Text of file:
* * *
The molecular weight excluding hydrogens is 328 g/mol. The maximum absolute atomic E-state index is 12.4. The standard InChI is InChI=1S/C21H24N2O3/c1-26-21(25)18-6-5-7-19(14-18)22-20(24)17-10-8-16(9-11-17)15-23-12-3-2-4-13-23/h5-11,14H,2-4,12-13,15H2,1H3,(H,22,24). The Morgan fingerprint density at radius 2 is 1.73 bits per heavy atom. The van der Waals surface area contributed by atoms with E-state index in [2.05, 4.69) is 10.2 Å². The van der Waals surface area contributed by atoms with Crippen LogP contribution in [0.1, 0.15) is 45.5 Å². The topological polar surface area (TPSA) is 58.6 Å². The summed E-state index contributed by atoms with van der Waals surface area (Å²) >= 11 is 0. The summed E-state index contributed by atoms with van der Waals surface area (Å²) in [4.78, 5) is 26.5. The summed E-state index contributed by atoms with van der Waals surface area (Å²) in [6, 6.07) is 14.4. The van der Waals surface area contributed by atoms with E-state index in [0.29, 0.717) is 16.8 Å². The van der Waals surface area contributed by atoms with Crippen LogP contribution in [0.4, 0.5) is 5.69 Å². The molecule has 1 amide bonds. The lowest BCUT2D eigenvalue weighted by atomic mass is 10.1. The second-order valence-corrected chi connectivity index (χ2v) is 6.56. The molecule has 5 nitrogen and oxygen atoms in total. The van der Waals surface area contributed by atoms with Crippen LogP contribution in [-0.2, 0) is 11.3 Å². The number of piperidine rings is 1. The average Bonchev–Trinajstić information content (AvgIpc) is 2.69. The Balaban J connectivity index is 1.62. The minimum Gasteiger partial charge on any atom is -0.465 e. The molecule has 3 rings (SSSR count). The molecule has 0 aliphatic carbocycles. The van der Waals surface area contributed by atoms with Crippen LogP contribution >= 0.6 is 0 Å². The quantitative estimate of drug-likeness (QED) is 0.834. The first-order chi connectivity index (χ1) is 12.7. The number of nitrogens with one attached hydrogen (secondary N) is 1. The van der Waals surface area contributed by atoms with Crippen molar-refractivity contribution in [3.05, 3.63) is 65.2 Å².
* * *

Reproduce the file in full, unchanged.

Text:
The molecular weight excluding hydrogens is 328 g/mol. The maximum absolute atomic E-state index is 12.4. The standard InChI is InChI=1S/C21H24N2O3/c1-26-21(25)18-6-5-7-19(14-18)22-20(24)17-10-8-16(9-11-17)15-23-12-3-2-4-13-23/h5-11,14H,2-4,12-13,15H2,1H3,(H,22,24). The Morgan fingerprint density at radius 2 is 1.73 bits per heavy atom. The van der Waals surface area contributed by atoms with E-state index in [2.05, 4.69) is 10.2 Å². The van der Waals surface area contributed by atoms with Crippen LogP contribution in [0.1, 0.15) is 45.5 Å². The topological polar surface area (TPSA) is 58.6 Å². The summed E-state index contributed by atoms with van der Waals surface area (Å²) >= 11 is 0. The summed E-state index contributed by atoms with van der Waals surface area (Å²) in [4.78, 5) is 26.5. The summed E-state index contributed by atoms with van der Waals surface area (Å²) in [6, 6.07) is 14.4. The van der Waals surface area contributed by atoms with E-state index in [0.29, 0.717) is 16.8 Å². The van der Waals surface area contributed by atoms with Crippen LogP contribution in [0.4, 0.5) is 5.69 Å². The molecule has 1 amide bonds. The lowest BCUT2D eigenvalue weighted by atomic mass is 10.1. The second-order valence-corrected chi connectivity index (χ2v) is 6.56. The molecule has 5 nitrogen and oxygen atoms in total. The van der Waals surface area contributed by atoms with Crippen LogP contribution in [-0.2, 0) is 11.3 Å². The number of piperidine rings is 1. The average Bonchev–Trinajstić information content (AvgIpc) is 2.69. The Balaban J connectivity index is 1.62. The minimum Gasteiger partial charge on any atom is -0.465 e. The molecule has 3 rings (SSSR count). The molecule has 0 aliphatic carbocycles. The van der Waals surface area contributed by atoms with Crippen LogP contribution >= 0.6 is 0 Å². The quantitative estimate of drug-likeness (QED) is 0.834. The first-order chi connectivity index (χ1) is 12.7. The number of nitrogens with one attached hydrogen (secondary N) is 1. The van der Waals surface area contributed by atoms with Crippen molar-refractivity contribution in [3.05, 3.63) is 65.2 Å².